RESURFACE">RESURFACE

Resurfacing In The Aftermath Of 2020

Jew­el­er Nell Chan­dler was inspired by the title. “I thought of the dif­fer­ent sur­faces I have used in my work and the new tech­niques and sur­faces I have been inspired to try with each annu­al show.  It also rep­re­sents how we have spent more than a year in a weird and dif­fer­ent uni­verse and how we don’t even know the way our lives will be “Resur­faced” once we tru­ly head back in. I found myself revis­it­ing pre­vi­ous sur­face tech­niques on my jew­el­ry and for fun I cre­at­ed a cou­ple of paint­ings on the sub­ject of resur­fac­ing our lives that I’m call­ing Going Back In.”

For pot­ter Eve­lyn Ward this past year has been full of changes. “Last fall I under­went brain surgery to deal with a painful facial nerve con­di­tion. I am hap­py to report that the surgery was suc­cess­ful.” Work­ing with clay kept her ground­ed. “My time in the stu­dio, with its famil­iar dai­ly rit­u­als, was a refuge and helped to cen­ter and keep me focused on the work. Since return­ing to the stu­dio in Feb­ru­ary, I feel like I’m resur­fac­ing from those dark, murky waters. My head is clear­ing, the pain is gone, and I have renewed ener­gy. I am still work­ing with mono­print­ing but I have been exper­i­ment­ing with lay­er­ing under­glazes and find myself drawn to more sub­dued col­ors. I feel like the new work is qui­eter, using lay­ers to build up a more com­plex sur­face.”

For painter Michele Yellin “This past year, dur­ing the pan­dem­ic, time has stood still. And yet some­how moved on. I lost my moth­er this year for the third time. First, I lost her to her advanc­ing demen­tia, then to the lock­down, and final­ly to her death from Covid-19. I mourn. I paint. I think. I paint. I remem­ber. I paint. I dream. I mourn. I paint. I resur­face, back to the light, and I paint.”

Resur­face will run both online and in the gallery from May 28 through June 20.

ONLINE open­ing: May 28th, 12 Noon. CLICK IMAGE TO VISIT ONLINE  OPENING.

GALLERY Open­ing Recep­tion: Fri­day, May 28th, 6–9 pm.

 

SENSE OF WONDER Exhibit Came To Be">How the SENSE OF WONDER Exhibit Came To Be

How the SENSE OF WONDER Exhibit Came To Be

Jew­el­er Ari­an­na Bara, wood sculp­tor Lar­ry Favorite and painter Eduar­do Lapeti­na have spent the pan­dem­ic think­ing about their rela­tion­ship to the world and their art. This new show is the result of all the time alone in the stu­dio.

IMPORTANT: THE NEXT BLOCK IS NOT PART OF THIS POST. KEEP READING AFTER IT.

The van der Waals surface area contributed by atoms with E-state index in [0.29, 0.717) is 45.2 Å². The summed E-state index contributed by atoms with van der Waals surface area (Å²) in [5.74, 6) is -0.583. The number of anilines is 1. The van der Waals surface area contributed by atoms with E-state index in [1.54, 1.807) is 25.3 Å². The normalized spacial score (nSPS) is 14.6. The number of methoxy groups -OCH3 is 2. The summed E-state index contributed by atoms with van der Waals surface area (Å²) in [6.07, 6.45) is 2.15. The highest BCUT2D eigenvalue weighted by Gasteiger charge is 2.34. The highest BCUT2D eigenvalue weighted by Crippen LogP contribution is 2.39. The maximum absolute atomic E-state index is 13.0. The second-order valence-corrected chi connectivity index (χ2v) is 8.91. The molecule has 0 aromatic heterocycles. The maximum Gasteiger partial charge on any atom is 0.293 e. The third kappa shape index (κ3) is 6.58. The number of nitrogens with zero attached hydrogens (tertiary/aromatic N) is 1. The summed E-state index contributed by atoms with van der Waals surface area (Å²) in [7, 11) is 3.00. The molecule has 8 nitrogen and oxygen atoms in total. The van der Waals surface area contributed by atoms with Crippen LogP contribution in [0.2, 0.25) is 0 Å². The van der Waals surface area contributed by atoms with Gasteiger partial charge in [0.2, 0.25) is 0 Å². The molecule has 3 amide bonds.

For jew­el­er Ari­an­na Bara the events of these days, filled with both wor­ry and hope, have led to a sense of won­der. “As my world has shrunk, I spend time explor­ing the small­est worlds I have access to and find a uni­verse in the land of moss­es and lichens in the woods, to the bright greens, the tex­tures, the vari­ety of leaves and ten­drils. That  excite­ment car­ries over to the nat­ur­al beau­ty found in fos­sils and stones like Aus­tralian boul­der opals, which begin as rivers of sil­i­ca flow­ing through chan­nels in rock and become beau­ti­ful­ly unpre­dictable in the vari­ety and inten­si­ties of their col­ors. In cre­at­ing jew­el­ry with these fruits of the earth I hope to com­mu­ni­cate that same won­der to the wear­er.”

For wood sculp­tor Lar­ry Favorite this has been an extra­or­di­nary year. “Due to the pan­dem­ic, I have spent long days in my stu­dio, with only a pile of desert iron­wood, tiny bits of turquoise, sheets of ster­ling sil­ver, and my imag­i­na­tion to keep me com­pa­ny. To pro­duce a fin­ished piece of art I must slow down my breath­ing, nar­row my field of vision and steady my hands. As a result, mak­ing my art has the capac­i­ty to calm both my body and my mind. These pieces high­light the endur­ing qual­i­ty of iron­wood, enhanced by a com­bi­na­tion of flow­ing abstract designs and sim­ple images drawn from nature. They are meant to com­mu­ni­cate a sense of famil­iar­i­ty, reas­sur­ance, and heal­ing. I hope you are as calmed by look­ing at these pieces as I was by mak­ing them.”

Painter Eduar­do Lapeti­na writes: “Forced by the pan­dem­ic, I was in iso­la­tion, most­ly work­ing in my stu­dio. It was an oppor­tu­ni­ty to con­nect with the out­side world through my paint­ings. I want­ed the present work to be the cat­a­lyst to rethink the sig­nif­i­cance of our future and to stim­u­late ideas and dia­logue. To have a fresh out­look with an explo­sion of vibrant col­ors, impact­ful tex­tures and mes­sages of hope. I want my jour­ney in art to be a nat­ur­al orches­tra­tion of my expe­ri­ences and emo­tions.”